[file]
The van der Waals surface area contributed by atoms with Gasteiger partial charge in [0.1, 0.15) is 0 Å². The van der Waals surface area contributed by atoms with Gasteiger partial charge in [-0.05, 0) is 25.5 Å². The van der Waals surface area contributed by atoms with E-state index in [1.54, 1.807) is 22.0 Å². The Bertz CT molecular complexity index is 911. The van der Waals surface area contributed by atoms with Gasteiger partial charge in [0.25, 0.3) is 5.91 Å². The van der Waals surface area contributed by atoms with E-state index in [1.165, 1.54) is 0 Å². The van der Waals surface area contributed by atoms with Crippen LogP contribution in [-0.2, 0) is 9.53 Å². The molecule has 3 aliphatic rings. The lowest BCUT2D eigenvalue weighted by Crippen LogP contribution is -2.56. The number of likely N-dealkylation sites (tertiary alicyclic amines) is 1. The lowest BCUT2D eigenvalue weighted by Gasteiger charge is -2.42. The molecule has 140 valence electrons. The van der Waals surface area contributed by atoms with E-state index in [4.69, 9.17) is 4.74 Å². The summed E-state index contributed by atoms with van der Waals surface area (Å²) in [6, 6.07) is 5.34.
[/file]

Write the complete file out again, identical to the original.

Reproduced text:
The van der Waals surface area contributed by atoms with Gasteiger partial charge in [0.1, 0.15) is 0 Å². The van der Waals surface area contributed by atoms with Gasteiger partial charge in [-0.05, 0) is 25.5 Å². The van der Waals surface area contributed by atoms with E-state index in [1.54, 1.807) is 22.0 Å². The Bertz CT molecular complexity index is 911. The van der Waals surface area contributed by atoms with Gasteiger partial charge in [0.25, 0.3) is 5.91 Å². The van der Waals surface area contributed by atoms with E-state index in [1.165, 1.54) is 0 Å². The van der Waals surface area contributed by atoms with Crippen LogP contribution in [-0.2, 0) is 9.53 Å². The molecule has 3 aliphatic rings. The lowest BCUT2D eigenvalue weighted by Crippen LogP contribution is -2.56. The number of likely N-dealkylation sites (tertiary alicyclic amines) is 1. The lowest BCUT2D eigenvalue weighted by Gasteiger charge is -2.42. The molecule has 140 valence electrons. The van der Waals surface area contributed by atoms with E-state index in [4.69, 9.17) is 4.74 Å². The summed E-state index contributed by atoms with van der Waals surface area (Å²) in [6, 6.07) is 5.34.